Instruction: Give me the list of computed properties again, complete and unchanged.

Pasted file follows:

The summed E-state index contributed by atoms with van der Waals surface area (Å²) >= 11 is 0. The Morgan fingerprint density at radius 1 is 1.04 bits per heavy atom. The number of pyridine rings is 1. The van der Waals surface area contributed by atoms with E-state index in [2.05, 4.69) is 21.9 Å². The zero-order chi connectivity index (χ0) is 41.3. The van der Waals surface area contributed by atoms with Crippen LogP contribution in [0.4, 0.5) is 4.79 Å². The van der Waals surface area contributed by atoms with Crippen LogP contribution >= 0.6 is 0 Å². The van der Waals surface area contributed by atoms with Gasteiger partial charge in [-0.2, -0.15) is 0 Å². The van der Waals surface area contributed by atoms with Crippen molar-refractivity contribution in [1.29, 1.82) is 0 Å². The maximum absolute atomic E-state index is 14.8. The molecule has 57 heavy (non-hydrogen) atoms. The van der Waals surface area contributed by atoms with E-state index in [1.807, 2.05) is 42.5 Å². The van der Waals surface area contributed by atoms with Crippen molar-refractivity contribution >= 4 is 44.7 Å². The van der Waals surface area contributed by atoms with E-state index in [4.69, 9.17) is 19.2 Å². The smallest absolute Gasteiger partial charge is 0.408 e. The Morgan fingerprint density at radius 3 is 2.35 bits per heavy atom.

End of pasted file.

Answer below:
The summed E-state index contributed by atoms with van der Waals surface area (Å²) >= 11 is 0. The Morgan fingerprint density at radius 1 is 1.04 bits per heavy atom. The number of pyridine rings is 1. The van der Waals surface area contributed by atoms with E-state index in [2.05, 4.69) is 21.9 Å². The zero-order chi connectivity index (χ0) is 41.3. The van der Waals surface area contributed by atoms with Crippen LogP contribution in [0.4, 0.5) is 4.79 Å². The van der Waals surface area contributed by atoms with Crippen LogP contribution >= 0.6 is 0 Å². The van der Waals surface area contributed by atoms with Gasteiger partial charge in [-0.2, -0.15) is 0 Å². The van der Waals surface area contributed by atoms with Crippen molar-refractivity contribution in [1.29, 1.82) is 0 Å². The maximum absolute atomic E-state index is 14.8. The molecule has 57 heavy (non-hydrogen) atoms. The van der Waals surface area contributed by atoms with E-state index in [1.807, 2.05) is 42.5 Å². The van der Waals surface area contributed by atoms with Crippen molar-refractivity contribution >= 4 is 44.7 Å². The van der Waals surface area contributed by atoms with E-state index in [4.69, 9.17) is 19.2 Å². The smallest absolute Gasteiger partial charge is 0.408 e. The Morgan fingerprint density at radius 3 is 2.35 bits per heavy atom.